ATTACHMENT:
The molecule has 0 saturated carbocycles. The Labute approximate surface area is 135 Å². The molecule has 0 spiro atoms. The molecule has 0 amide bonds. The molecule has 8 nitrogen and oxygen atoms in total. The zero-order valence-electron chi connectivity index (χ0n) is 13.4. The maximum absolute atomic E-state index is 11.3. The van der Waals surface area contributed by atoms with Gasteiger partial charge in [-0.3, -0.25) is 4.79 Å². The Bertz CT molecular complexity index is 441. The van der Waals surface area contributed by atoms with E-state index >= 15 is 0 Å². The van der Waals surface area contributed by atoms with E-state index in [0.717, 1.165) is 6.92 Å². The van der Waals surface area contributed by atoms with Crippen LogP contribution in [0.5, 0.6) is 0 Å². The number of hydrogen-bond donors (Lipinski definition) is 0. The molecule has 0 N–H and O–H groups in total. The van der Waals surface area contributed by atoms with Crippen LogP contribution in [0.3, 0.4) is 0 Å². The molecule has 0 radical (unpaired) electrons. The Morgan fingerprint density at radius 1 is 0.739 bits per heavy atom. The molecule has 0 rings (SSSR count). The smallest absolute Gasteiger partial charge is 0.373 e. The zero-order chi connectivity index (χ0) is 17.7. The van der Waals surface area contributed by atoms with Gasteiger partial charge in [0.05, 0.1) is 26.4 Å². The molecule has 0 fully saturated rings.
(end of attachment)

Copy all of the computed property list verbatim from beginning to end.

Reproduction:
The molecule has 0 saturated carbocycles. The Labute approximate surface area is 135 Å². The molecule has 0 spiro atoms. The molecule has 0 amide bonds. The molecule has 8 nitrogen and oxygen atoms in total. The zero-order valence-electron chi connectivity index (χ0n) is 13.4. The maximum absolute atomic E-state index is 11.3. The van der Waals surface area contributed by atoms with Gasteiger partial charge in [-0.3, -0.25) is 4.79 Å². The Bertz CT molecular complexity index is 441. The van der Waals surface area contributed by atoms with E-state index >= 15 is 0 Å². The van der Waals surface area contributed by atoms with E-state index in [0.717, 1.165) is 6.92 Å². The van der Waals surface area contributed by atoms with Crippen LogP contribution in [0.5, 0.6) is 0 Å². The number of hydrogen-bond donors (Lipinski definition) is 0. The molecule has 0 N–H and O–H groups in total. The van der Waals surface area contributed by atoms with Crippen LogP contribution in [0.3, 0.4) is 0 Å². The molecule has 0 radical (unpaired) electrons. The Morgan fingerprint density at radius 1 is 0.739 bits per heavy atom. The molecule has 0 rings (SSSR count). The smallest absolute Gasteiger partial charge is 0.373 e. The zero-order chi connectivity index (χ0) is 17.7. The van der Waals surface area contributed by atoms with Gasteiger partial charge in [0.05, 0.1) is 26.4 Å². The molecule has 0 fully saturated rings.